First 3D-printed implant saves lives of three babies in US

WASHINGTON (TIP): Scientists have for the first time successfully implanted a groundbreaking 3D-printed device to save the lives of three babies in the US suffering from a life-threatening condition that prevents normal breathing.

All the three babies had the same life-threatening condition: a terminal form of tracheobronchomalacia, which causes the windpipe to periodically collapse and prevents normal breathing. There was no cure and life-expectancies were grim, researchers said.

The three boys became the first in the world to benefit from groundbreaking 3D printed devices that helped keep their airways open, restored their breathing and saved their lives at the University of Michigan’s CS Mott Children’s Hospital.

“These cases broke new ground for us because we were able to use 3D printing to design a device that restored patients’ breathing through a procedure that had never been done before,” said author Glenn Green, from the CS Mott Children’s Hospital. “Before this procedure, babies with severe tracheobronchomalacia had little chance of surviving. Today, our first patient Kaiba is an active, healthy 3-year-old in preschool with a bright future. The device worked better than we could have ever imagined,” said Green.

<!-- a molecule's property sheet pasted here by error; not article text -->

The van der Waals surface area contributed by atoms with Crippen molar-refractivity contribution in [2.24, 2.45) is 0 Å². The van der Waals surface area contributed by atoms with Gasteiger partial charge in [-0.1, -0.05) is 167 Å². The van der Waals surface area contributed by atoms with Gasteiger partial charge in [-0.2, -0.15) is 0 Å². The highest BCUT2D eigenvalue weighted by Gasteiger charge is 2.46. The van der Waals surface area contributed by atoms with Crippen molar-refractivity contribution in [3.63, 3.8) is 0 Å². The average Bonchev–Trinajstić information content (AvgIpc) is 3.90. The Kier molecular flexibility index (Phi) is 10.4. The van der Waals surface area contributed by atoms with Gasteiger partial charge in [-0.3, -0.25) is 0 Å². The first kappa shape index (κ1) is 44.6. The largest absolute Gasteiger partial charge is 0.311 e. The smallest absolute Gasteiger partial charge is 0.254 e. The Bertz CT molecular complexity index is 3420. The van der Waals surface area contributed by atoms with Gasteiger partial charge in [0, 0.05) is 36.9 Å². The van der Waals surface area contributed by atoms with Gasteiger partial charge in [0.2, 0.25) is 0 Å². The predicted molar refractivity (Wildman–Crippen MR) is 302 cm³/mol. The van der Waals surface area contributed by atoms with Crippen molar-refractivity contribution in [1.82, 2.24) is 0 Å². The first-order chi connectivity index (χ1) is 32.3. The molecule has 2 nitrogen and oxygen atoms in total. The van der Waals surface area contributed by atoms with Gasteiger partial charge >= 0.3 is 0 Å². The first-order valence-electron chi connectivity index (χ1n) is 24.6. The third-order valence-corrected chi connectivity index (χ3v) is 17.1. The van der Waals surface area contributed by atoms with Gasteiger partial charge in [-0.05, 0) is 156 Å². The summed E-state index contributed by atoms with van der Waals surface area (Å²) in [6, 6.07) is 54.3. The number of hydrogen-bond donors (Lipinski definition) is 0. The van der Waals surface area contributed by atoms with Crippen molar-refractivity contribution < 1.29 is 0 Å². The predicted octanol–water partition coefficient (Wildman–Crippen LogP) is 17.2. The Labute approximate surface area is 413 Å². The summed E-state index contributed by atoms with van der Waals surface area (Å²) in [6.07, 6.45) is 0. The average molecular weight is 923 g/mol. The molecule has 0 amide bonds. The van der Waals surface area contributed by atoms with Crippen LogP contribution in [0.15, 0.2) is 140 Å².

The findings also show that the patients were able to come off of ventilators and no longer needed paralytics, narcotics and sedation.

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Volume 10 Issue 41 | New York | Oct 21

Print Edition ~ Digitally   Issue 41 ~ NYC ~ Oct 21  
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